The laboratory is seeking to understand the biochemical processes resulting in atherosclerosis in order to combat this pervasive disease. Atherosclerosis is characterized by the development of necrotic/lipid cores within the intima of arteries at particular sites in the circulation. These necrotic/lipid cores form in the setting of a pre-existing intimal hyperplasia, characterized by the proliferation of smooth muscle like cells within the intima.
The laboratory is investigating both the mechanisms of signal transduction responsible for the formation of the pre-atherosclerotic intimal hyperplasia, as well as the factors stimulating the formation of intimal necrotic/lipid cores.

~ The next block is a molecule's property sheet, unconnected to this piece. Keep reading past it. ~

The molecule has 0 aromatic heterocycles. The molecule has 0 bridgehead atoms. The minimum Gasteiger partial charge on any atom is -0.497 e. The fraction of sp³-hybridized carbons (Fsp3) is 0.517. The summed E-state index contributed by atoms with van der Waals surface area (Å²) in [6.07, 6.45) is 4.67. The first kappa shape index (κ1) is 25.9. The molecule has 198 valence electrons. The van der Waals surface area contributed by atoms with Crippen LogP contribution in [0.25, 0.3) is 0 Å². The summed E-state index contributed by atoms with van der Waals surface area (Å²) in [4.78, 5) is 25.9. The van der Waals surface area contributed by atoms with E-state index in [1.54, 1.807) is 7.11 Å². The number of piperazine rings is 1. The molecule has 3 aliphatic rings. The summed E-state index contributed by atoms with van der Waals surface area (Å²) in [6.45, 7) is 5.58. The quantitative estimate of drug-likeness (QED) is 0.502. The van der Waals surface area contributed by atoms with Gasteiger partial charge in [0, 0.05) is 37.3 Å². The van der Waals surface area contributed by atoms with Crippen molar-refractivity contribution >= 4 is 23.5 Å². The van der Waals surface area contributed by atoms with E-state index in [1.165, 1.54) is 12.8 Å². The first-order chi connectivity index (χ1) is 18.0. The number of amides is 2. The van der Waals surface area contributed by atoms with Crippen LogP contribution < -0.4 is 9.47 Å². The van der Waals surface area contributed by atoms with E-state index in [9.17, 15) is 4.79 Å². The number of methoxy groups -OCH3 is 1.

Specific projects in the laboratory include elucidation of the biochemical pathways by which low levels of hydrogen peroxide stimulate cell proliferation in the vessel wall, and determination of the vascular extracellular matrix alterations in humans that promote the development of atherosclerosis.
©2012 James R. Stone Lab - Department of Pathology - Massachusetts General Hospital